I currently enjoy working as a full time designer in a local Toronto firm, as well as doing a lot of freelance art and design work. I also produce a weekly comic strip called “In Var e Aab” – the first of its kind in Persian - which is currently being syndicated the BBC (on zigzagmag.com). I also design t-shirts and maintain an online store. I’m always interested in doing new things and I’m still looking for ways to use and incorporate my engineering knowledge into what I do.
PM: What are some of your daily challenges as an artist?
PY: As far as clients go the biggest daily challenge is trying to get them to agree with your proposed design solution. Whenever you propose a design that is slightly breaking the norms, you are asking the client to take risks. The challenge is to convince them that risk is worth taking.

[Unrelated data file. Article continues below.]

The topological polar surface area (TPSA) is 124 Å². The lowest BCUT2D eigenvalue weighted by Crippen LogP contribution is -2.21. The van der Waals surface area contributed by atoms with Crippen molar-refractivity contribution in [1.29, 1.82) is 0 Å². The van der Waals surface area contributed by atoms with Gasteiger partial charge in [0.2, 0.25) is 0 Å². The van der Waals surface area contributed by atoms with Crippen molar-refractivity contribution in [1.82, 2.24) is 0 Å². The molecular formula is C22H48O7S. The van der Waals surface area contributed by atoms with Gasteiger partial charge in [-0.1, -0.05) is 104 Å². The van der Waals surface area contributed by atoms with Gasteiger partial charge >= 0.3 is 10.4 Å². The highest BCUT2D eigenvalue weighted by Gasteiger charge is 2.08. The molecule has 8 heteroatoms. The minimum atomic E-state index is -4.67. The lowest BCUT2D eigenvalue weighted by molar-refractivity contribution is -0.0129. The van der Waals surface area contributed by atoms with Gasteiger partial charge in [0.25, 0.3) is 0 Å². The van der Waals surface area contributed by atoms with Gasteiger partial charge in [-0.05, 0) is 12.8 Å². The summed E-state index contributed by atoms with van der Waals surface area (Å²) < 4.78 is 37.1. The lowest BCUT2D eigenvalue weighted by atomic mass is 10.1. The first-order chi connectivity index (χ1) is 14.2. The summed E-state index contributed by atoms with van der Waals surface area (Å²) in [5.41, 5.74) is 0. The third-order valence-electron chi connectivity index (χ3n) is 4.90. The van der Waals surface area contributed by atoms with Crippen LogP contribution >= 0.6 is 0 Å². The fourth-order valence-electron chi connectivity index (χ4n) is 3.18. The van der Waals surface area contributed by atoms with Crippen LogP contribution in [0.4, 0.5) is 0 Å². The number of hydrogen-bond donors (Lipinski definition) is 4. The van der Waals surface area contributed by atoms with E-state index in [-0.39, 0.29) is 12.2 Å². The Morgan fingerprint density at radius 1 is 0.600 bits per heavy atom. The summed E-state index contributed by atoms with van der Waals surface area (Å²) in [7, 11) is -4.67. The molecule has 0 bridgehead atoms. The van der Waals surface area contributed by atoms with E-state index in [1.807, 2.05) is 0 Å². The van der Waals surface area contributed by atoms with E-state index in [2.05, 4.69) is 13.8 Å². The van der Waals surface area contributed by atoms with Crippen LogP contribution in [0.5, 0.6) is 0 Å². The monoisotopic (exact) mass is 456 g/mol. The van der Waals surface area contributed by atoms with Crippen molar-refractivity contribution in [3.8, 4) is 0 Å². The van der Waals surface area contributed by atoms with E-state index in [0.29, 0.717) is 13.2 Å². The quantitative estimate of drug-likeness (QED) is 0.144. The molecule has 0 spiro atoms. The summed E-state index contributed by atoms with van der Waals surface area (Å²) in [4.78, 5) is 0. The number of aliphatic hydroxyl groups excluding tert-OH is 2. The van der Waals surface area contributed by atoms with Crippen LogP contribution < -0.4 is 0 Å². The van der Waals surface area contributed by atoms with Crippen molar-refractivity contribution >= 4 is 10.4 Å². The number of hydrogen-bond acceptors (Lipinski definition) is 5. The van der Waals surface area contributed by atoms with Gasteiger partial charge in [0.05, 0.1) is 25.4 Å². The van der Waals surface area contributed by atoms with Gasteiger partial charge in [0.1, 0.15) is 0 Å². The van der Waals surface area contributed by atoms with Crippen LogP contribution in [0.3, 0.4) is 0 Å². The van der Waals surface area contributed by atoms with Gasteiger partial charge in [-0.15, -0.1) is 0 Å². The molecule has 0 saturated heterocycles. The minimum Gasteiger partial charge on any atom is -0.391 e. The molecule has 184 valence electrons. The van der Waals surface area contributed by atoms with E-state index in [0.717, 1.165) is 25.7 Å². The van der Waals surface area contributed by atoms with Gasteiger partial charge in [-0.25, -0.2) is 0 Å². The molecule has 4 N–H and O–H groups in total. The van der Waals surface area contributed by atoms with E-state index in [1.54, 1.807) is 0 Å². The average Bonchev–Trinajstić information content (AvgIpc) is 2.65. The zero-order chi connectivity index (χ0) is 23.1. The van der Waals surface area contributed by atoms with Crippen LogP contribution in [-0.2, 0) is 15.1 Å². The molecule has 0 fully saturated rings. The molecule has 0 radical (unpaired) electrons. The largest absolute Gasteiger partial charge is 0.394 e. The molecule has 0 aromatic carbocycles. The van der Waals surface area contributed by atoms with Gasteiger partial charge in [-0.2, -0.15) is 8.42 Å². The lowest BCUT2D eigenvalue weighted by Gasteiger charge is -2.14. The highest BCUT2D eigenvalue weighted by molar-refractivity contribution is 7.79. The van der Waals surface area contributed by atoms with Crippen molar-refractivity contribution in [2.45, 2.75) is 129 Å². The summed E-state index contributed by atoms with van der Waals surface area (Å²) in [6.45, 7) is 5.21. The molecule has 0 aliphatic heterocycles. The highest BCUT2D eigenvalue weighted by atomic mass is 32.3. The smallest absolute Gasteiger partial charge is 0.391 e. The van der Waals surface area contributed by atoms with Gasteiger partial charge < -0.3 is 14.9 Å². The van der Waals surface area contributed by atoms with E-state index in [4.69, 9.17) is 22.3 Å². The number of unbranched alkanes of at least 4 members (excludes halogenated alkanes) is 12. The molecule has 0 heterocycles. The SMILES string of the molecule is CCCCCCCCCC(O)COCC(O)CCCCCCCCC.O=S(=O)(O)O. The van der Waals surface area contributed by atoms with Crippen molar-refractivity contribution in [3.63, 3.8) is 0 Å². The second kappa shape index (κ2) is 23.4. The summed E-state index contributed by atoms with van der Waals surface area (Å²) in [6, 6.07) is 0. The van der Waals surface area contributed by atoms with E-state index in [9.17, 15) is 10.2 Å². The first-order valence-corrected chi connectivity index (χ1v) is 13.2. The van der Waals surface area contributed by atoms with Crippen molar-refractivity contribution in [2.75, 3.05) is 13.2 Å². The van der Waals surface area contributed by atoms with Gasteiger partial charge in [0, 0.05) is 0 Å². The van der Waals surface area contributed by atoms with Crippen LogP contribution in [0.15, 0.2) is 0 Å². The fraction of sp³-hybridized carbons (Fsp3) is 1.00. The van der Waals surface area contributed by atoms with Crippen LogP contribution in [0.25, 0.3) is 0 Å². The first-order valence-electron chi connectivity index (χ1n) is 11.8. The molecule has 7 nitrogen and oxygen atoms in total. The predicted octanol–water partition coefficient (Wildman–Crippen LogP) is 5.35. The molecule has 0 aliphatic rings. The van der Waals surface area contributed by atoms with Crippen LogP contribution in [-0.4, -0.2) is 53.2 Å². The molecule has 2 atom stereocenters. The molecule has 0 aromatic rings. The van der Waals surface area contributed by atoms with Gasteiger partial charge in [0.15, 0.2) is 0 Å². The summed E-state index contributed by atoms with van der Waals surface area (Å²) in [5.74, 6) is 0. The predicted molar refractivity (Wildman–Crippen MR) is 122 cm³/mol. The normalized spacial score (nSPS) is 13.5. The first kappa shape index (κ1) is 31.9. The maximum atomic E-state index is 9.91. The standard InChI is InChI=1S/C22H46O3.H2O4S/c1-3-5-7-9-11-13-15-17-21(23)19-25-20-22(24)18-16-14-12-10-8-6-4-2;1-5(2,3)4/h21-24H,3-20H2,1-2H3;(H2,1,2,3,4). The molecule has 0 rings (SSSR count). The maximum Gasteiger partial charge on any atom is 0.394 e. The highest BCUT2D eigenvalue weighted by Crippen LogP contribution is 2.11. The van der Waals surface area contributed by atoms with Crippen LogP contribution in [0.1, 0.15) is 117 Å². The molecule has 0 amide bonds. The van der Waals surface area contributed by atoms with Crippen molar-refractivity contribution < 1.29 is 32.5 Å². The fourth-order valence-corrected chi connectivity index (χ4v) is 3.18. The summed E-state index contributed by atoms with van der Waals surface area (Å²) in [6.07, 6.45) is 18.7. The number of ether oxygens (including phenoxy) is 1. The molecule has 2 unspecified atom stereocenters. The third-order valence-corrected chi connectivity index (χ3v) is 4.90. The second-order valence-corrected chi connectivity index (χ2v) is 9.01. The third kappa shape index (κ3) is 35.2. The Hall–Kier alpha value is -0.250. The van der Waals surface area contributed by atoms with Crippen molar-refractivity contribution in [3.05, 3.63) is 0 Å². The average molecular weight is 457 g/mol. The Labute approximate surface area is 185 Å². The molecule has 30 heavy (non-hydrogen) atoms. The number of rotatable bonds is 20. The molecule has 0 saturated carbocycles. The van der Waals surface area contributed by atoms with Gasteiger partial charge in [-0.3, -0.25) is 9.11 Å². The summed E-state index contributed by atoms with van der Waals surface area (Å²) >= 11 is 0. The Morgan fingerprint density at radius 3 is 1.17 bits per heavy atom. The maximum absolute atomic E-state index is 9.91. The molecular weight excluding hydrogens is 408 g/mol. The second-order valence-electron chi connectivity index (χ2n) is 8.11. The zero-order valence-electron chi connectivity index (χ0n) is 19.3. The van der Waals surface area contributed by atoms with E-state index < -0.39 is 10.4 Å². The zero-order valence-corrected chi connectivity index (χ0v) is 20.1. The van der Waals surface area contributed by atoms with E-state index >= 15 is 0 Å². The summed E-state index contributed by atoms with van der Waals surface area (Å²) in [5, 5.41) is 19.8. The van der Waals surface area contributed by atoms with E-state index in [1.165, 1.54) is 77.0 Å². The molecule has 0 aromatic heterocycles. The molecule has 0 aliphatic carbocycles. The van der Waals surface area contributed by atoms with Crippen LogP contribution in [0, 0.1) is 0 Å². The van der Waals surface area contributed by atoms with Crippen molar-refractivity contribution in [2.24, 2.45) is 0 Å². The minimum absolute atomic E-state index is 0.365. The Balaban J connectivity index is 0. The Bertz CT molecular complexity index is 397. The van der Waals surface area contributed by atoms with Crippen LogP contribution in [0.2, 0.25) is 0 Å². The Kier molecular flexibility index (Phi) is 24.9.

And as far as personal challenges go, the most significant one is trying to keep up with the latest design trends, learning new techniques, and generally trying to improve the quality of my work. The first part –keeping up with the trends- is incredibly easy these days.
PM: Tell us about your more successful projects.
PY: If success is measured by media attention, then by far the two most successful projects I’ve done are the Arabian Gulf Google bomb and Project 300. After the National Geographic decided to use the term Arabian Gulf on their latest world atlas two years ago, Iranians started various forms of online protest. I started a campaign with the aim of attracting favorable media attention to the issue and putting more pressure on National Geographic. With the help of thousands of fellow bloggers, the project was a success and if you search for the terms “Arabian Gulf” on Google now, the first result that you get is a mock page that I made for this campaign, resembling an error message which states “The Gulf you are looking for does not exist, Try Persian Gulf”.